As the end of the year rapidly approaches, there will be many moments when I step back from what I'm doing, reflect on the people who I have been fortunate to surround myself with, and take time to reflect on our accomplishments together. I recently had one of those moments with my friend and colleague at The Foundation for Ethnic Understanding (FFEU), Rabbi Marc Schneier.
FFEU and Rabbi Schneier were in Brussels, Belgium yesterday bringing together more than 50 Muslim and Jewish leaders from across the European continent for a round of interfaith talks.
Coordinated in conjunction with the World Jewish Congress and the European Jewish Congress, yesterday's gathering included a personal audience with the president of the European Council, Herman Van Rompuy. President Van Rompuy endorsed the efforts of the Muslim and Jewish leaders to build new bridges of friendship between the two communities.
It is no secret that relations between Jews and Muslims in many European nations are terse at best. Among the imams and rabbis present, there were representatives from Austria, Belgium, Britain, France, Germany, Italy, the Netherlands, Switzerland and the United States in attendance. Some would argue that simply bringing these leaders to the same table is an accomplishment in itself. But having them pledge to jointly work together to combat Islamophobia and anti-Semitism and to find ways to ensure that all religious minorities are able to practice freely, is a feat some would claim to be impossible. But, that is exactly what took place yesterday, and I couldn't be prouder of Rabbi Schneier and his fellow rabbis and imams who not only took on this challenge but embraced it.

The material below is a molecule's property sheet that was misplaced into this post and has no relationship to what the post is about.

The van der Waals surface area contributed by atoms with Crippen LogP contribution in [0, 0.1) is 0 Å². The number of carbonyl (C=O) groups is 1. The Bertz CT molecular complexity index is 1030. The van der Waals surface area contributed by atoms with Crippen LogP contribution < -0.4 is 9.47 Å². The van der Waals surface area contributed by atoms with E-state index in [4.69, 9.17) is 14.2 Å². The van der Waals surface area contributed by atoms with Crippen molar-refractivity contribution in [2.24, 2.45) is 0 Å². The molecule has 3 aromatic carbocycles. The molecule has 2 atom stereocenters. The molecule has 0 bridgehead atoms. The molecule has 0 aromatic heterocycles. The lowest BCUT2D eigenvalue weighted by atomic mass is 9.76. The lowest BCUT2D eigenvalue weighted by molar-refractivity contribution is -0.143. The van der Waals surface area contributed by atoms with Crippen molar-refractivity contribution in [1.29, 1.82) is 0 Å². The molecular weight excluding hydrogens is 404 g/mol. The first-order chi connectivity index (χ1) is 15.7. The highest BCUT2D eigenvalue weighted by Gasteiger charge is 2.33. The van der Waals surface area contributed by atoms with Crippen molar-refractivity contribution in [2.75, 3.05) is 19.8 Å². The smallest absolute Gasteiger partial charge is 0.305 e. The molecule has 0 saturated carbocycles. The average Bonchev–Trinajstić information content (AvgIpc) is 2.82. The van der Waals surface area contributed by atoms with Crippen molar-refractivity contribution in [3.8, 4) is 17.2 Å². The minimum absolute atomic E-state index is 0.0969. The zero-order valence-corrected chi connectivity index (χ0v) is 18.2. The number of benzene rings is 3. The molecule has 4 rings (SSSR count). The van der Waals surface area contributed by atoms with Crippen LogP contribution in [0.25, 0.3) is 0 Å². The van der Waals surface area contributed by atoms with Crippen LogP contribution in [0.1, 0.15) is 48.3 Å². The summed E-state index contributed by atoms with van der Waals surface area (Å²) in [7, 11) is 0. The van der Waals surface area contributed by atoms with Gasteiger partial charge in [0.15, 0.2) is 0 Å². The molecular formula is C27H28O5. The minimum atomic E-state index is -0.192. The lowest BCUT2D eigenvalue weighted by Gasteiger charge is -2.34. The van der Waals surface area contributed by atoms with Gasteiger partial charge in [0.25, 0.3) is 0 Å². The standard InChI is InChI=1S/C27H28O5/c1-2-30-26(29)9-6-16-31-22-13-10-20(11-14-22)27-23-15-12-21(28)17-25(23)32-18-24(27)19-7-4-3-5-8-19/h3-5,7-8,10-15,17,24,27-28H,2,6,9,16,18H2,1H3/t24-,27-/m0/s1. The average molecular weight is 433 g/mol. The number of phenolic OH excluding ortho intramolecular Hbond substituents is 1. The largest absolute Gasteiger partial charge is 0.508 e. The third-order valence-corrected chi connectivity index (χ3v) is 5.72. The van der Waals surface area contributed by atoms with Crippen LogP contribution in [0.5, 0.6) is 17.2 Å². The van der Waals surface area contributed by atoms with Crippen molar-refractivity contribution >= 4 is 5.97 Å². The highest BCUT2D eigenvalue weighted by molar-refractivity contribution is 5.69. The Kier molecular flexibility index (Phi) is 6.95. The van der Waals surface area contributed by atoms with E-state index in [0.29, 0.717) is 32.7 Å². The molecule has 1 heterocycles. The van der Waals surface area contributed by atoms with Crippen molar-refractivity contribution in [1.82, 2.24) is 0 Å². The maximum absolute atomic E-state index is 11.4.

For years now, I've been intimately involved in cross-cultural and interfaith advocacy with Rabbi Schneier. I've watched rabbis and imams join together to combat anti-Semitism and Islamophobia. This year alone, more than 100 mosques and 100 synagogues in 22 countries on four continents performed community service, conducted interfaith services, held a virtual conference and shook hands, all committing to work together toward a more positive future.
Rabbi Schneier and I agree. All these events are promising beginnings. From Brussels, Rabbi Schneier noted: "We continue to spread the right message across Europe and around the world. The Muslim and Jewish communities must focus more on what unites us than what separates us, and not allow any extremist to gain the upper hand."
At the opening session yesterday, Iman Dr. Abduljalil Sajid from Britain offered prayers mentioning the victims of the recent forest fire in Israel and flooding in Pakistan.
No matter what continent we live on, disasters like these provide constant reminders that our lives are fragile and our differences are small.
I too join the Muslim and Jewish leaders in this prayer, which I believe reminds us of our God-given humanity. It is with this sentiment in our hearts that we begin the New Year.
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